In 2020, the organizers of the Guadalajara International Book Fair (FIL) were forced to cancel the in-person fair as a result of the pandemic and opted instead for a virtual program. This year, the fair returns with a hybrid in-person and online event, running from November 27 through December 5.

In its previous in-person iteration in 2019, FIL attracted 800,000 members of the public, 2,300 publishing professionals, and 300 rights directors. This year will be significantly smaller, with a maximum approved capacity of 12,500 on the fairgrounds in two different shifts,

9 a.m. to 2 p.m. and 4 p.m. to 9 p.m., with the halls being disinfected in between. Over the course of the fair, the maximum number of visitors can be as high as 225,000.

Despite the reduced capacity, FIL will still host 255 exhibitors from 27 countries, displaying 240,000 different titles in a 107,000-sq.-ft. exhibition space with wider-than-usual corridors and some one-way aisles. Masks will be required for everyone in attendance. By November 1, 1,600 professionals from 27 countries had registered.

“We have the endorsement of the Specialized Board of Health of the Government of the State of Jalisco and the advice of the Health Situation Room for Covid-19 of the University of Guadalajara and the Civil Hospital of Guadalajara,” says Rubén Padilla, director of the professional program of the fair. “FIL Guadalajara is considered the largest business platform for the publishing industry in Spanish, with a large and diverse number of people in the book production chain depending on it to establish contacts and conduct business. It is a big gamble, but we want more than anything to encourage face-to-face interaction, if possible. It creates opportunities and synergy.” To that end, only 30% of the total activities for this year’s fair will be virtual.

The value of in-person events

“From my perspective,” Padilla says, “the main change in different book fairs, including Guadalajara, is a natural contraction due to a lower flow of participants and exhibitors, caused mainly by economic difficulties arising from the pandemic.” He noted that FIL usually generates $34 million in book sales and affiliated revenue from food, transportation, lodging, and other expenditures from participants, according to estimates from the Guadalajara Convention and Visitors Bureau. That number is likely to be significantly reduced this year.

Still, Padilla continues, “the main attraction of book fairs is to allow promoting products or services, exploring new collaborative projects, and seeing current trends, as well as sharing experiences with people from different countries. In addition, direct contact with readers allows professionals to interact and see how they react to certain proposals. We at FIL firmly believe there is a persistent need for face-to-face contact to build trust and create long-term relationships.”

For attendees from the U.S., two major attractions of FIL are the ability to participate in the international rights center and the fellowship program, which brings in professionals from around the world. Both have been canceled this year but are expected to return in 2022.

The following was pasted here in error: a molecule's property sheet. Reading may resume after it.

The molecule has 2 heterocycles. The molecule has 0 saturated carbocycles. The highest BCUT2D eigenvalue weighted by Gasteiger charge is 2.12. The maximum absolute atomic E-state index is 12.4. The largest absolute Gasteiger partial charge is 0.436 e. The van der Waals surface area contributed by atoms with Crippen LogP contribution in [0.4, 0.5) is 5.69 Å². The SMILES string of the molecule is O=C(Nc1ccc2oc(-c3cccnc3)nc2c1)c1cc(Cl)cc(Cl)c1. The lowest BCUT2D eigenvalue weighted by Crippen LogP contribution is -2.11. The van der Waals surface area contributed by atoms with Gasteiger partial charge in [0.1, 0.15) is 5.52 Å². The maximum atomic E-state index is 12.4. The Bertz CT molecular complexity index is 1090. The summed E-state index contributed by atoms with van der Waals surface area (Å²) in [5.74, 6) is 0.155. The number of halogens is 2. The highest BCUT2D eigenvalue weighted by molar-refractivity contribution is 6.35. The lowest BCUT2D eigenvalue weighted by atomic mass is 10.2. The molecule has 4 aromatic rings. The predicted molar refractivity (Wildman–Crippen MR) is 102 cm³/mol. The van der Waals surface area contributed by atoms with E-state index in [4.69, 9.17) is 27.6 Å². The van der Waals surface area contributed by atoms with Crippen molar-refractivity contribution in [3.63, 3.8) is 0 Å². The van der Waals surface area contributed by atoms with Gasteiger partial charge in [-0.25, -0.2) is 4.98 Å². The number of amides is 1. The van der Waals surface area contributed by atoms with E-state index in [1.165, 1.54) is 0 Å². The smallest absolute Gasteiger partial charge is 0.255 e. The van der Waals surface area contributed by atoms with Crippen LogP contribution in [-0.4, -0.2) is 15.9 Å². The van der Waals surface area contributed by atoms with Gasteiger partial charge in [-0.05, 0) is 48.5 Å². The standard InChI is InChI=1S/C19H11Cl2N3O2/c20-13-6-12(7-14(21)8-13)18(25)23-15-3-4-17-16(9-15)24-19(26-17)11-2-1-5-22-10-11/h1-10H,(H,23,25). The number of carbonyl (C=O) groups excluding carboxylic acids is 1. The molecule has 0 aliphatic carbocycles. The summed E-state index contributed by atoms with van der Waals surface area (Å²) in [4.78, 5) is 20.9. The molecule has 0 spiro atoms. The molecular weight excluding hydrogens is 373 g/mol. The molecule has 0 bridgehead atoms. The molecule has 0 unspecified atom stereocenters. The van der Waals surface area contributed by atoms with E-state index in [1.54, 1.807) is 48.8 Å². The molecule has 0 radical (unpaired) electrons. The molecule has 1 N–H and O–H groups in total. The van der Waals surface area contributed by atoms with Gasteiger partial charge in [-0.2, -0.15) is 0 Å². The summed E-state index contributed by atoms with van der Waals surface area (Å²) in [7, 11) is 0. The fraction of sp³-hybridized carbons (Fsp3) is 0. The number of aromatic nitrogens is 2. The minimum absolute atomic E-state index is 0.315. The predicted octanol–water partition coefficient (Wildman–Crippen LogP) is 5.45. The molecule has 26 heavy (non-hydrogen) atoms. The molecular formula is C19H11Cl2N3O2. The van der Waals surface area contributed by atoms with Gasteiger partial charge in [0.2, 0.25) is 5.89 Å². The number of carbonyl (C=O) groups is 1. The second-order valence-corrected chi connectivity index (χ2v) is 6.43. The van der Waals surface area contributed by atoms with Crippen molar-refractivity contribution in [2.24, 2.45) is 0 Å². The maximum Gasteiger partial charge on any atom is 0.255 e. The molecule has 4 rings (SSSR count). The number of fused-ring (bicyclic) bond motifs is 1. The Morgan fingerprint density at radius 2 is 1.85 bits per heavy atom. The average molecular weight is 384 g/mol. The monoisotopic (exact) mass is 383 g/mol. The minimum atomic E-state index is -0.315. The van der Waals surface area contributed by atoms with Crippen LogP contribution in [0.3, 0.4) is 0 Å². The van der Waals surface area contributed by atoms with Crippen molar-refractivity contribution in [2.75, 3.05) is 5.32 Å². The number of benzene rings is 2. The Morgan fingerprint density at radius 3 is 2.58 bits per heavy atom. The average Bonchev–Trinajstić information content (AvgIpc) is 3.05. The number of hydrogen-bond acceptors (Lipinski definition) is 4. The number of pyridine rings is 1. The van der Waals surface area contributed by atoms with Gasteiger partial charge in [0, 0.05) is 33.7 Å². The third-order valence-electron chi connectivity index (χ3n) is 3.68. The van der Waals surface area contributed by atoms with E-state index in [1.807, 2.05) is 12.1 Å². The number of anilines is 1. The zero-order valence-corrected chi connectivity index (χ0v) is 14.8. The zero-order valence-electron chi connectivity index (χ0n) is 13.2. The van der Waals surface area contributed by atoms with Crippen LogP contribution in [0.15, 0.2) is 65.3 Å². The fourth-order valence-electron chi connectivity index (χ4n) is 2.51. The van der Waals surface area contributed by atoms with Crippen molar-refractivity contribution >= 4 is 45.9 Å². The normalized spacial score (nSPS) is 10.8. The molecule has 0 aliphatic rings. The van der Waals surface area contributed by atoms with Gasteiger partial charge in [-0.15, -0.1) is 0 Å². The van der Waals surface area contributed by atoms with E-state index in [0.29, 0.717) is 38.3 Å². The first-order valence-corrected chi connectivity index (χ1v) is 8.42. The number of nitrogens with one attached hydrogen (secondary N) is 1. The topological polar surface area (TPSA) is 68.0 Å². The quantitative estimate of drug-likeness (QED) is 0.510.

The 2021 program offers a wide variety of activities focused on books and reading, as well as science, art, culture, and philosophy, both at the Guadalajara Expo, the traditional venue for the fair, and online at

Authors and prizes

Six hundred authors will participate in events at FIL, including Paul Auster, John Boyne, Noemí Casquets, Ken Follet, Jonathan Franzen, Christophe Galfard, Miguel Gane, Etgar Keret, Brenda Lozano, Amin Maalouf, Jorge Ramos, Laura Restrepo, Abdelá Taia, and José Luis Rodríguez Zapatero.

Numerous top prizes for Spanish-language writing will also be awarded at FIL. This year, the Chilean writer Diamela Eltit will receive the $150,000 FIL Prize for Literature in Romance Languages, and the Mexican writer Margo Glantz will be given the Carlos Fuentes Medal. The Publishing Merit Award will be awarded to Cristina Urrutia, publisher of Tecolote Books from Mexico. In addition, the International Publishers Association will announce the winner of its annual Voltaire Prize, given in defense and promotion of freedom to publish around the world.

The fair’s International Forum of Book Publishers and Professionals, the primary program for overseas visitors, takes place November 29 and 30 and will have a focus on bookselling, creating and selling diverse content for children, and adapting audiovisual content to and from books. Among the speakers will be Chiara Arroyo, co-owner of LA Librería, a Spanish-language children’s bookstore and distributor in Los Angeles. The literature and publishing culture of Peru, this year’s guest of honor country, will feature heavily in the programming as well.

Padilla says the goal of this year’s FIL is to help bring a sense of normalcy back to the industry. “To be totally honest, it seems to me that the great challenge in the industry is to overcome the financial difficulties and get back on the path we had before the pandemic,” he explains. “In this sense, carrying out our book fair will allow us to better measure the feeling of the industry players who attend, to get a better firsthand understanding of their needs and adapt accordingly.”

Read more about our Guadalajara International Book Fair coverage:

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